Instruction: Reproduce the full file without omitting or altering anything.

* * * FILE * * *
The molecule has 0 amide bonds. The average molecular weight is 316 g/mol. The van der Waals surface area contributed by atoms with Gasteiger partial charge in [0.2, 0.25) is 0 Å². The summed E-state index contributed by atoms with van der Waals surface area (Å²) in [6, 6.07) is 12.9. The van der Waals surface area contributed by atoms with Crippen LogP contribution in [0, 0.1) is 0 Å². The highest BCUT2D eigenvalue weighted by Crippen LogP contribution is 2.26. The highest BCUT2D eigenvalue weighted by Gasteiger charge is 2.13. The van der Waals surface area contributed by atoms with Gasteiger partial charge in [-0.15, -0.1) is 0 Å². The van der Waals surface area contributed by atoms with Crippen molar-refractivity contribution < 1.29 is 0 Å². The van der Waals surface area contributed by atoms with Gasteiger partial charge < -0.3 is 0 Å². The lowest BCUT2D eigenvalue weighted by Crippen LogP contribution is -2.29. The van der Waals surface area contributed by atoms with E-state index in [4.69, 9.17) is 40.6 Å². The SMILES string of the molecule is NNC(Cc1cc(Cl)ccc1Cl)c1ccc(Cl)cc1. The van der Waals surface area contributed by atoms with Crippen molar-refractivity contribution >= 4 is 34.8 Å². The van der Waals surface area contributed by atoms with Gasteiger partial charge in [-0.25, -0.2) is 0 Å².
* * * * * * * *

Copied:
The molecule has 0 amide bonds. The average molecular weight is 316 g/mol. The van der Waals surface area contributed by atoms with Gasteiger partial charge in [0.2, 0.25) is 0 Å². The summed E-state index contributed by atoms with van der Waals surface area (Å²) in [6, 6.07) is 12.9. The van der Waals surface area contributed by atoms with Crippen LogP contribution in [0, 0.1) is 0 Å². The highest BCUT2D eigenvalue weighted by Crippen LogP contribution is 2.26. The highest BCUT2D eigenvalue weighted by Gasteiger charge is 2.13. The van der Waals surface area contributed by atoms with Gasteiger partial charge in [-0.15, -0.1) is 0 Å². The van der Waals surface area contributed by atoms with Crippen molar-refractivity contribution < 1.29 is 0 Å². The van der Waals surface area contributed by atoms with Gasteiger partial charge < -0.3 is 0 Å². The lowest BCUT2D eigenvalue weighted by Crippen LogP contribution is -2.29. The van der Waals surface area contributed by atoms with E-state index in [4.69, 9.17) is 40.6 Å². The SMILES string of the molecule is NNC(Cc1cc(Cl)ccc1Cl)c1ccc(Cl)cc1. The van der Waals surface area contributed by atoms with Crippen molar-refractivity contribution >= 4 is 34.8 Å². The van der Waals surface area contributed by atoms with Gasteiger partial charge in [-0.25, -0.2) is 0 Å².